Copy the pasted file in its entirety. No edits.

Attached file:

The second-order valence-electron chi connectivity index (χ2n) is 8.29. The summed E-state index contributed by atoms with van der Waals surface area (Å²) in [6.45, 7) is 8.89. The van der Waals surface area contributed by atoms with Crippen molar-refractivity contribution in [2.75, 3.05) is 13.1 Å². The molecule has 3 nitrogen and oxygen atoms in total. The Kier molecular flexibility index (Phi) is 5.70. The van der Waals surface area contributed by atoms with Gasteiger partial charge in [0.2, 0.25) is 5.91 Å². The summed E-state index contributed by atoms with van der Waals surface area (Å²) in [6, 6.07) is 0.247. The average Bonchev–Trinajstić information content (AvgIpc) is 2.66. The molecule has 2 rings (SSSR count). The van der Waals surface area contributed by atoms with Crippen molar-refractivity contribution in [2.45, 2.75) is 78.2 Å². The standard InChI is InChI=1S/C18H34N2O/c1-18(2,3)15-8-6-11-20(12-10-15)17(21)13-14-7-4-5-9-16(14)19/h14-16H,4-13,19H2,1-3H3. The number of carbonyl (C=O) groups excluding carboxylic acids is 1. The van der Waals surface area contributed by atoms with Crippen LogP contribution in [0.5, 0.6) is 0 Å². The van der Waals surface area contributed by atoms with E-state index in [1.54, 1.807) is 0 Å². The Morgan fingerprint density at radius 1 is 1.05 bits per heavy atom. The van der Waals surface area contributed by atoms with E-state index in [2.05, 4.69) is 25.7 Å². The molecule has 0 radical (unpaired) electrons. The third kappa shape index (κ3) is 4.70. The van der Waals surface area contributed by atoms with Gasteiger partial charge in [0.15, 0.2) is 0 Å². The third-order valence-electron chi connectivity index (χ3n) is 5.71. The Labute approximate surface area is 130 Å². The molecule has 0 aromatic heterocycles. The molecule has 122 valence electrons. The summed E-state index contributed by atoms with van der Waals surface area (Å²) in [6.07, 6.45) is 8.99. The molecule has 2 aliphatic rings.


The second-order valence-electron chi connectivity index (χ2n) is 8.29. The summed E-state index contributed by atoms with van der Waals surface area (Å²) in [6.45, 7) is 8.89. The van der Waals surface area contributed by atoms with Crippen molar-refractivity contribution in [2.75, 3.05) is 13.1 Å². The molecule has 3 nitrogen and oxygen atoms in total. The Kier molecular flexibility index (Phi) is 5.70. The van der Waals surface area contributed by atoms with Gasteiger partial charge in [0.2, 0.25) is 5.91 Å². The summed E-state index contributed by atoms with van der Waals surface area (Å²) in [6, 6.07) is 0.247. The average Bonchev–Trinajstić information content (AvgIpc) is 2.66. The molecule has 2 rings (SSSR count). The van der Waals surface area contributed by atoms with Crippen molar-refractivity contribution in [2.45, 2.75) is 78.2 Å². The standard InChI is InChI=1S/C18H34N2O/c1-18(2,3)15-8-6-11-20(12-10-15)17(21)13-14-7-4-5-9-16(14)19/h14-16H,4-13,19H2,1-3H3. The number of carbonyl (C=O) groups excluding carboxylic acids is 1. The van der Waals surface area contributed by atoms with Crippen LogP contribution in [0.5, 0.6) is 0 Å². The van der Waals surface area contributed by atoms with E-state index in [1.54, 1.807) is 0 Å². The Morgan fingerprint density at radius 1 is 1.05 bits per heavy atom. The van der Waals surface area contributed by atoms with E-state index in [2.05, 4.69) is 25.7 Å². The molecule has 0 radical (unpaired) electrons. The third kappa shape index (κ3) is 4.70. The van der Waals surface area contributed by atoms with Gasteiger partial charge in [0.15, 0.2) is 0 Å². The third-order valence-electron chi connectivity index (χ3n) is 5.71. The Labute approximate surface area is 130 Å². The molecule has 0 aromatic heterocycles. The molecule has 122 valence electrons. The summed E-state index contributed by atoms with van der Waals surface area (Å²) in [6.07, 6.45) is 8.99. The molecule has 2 aliphatic rings.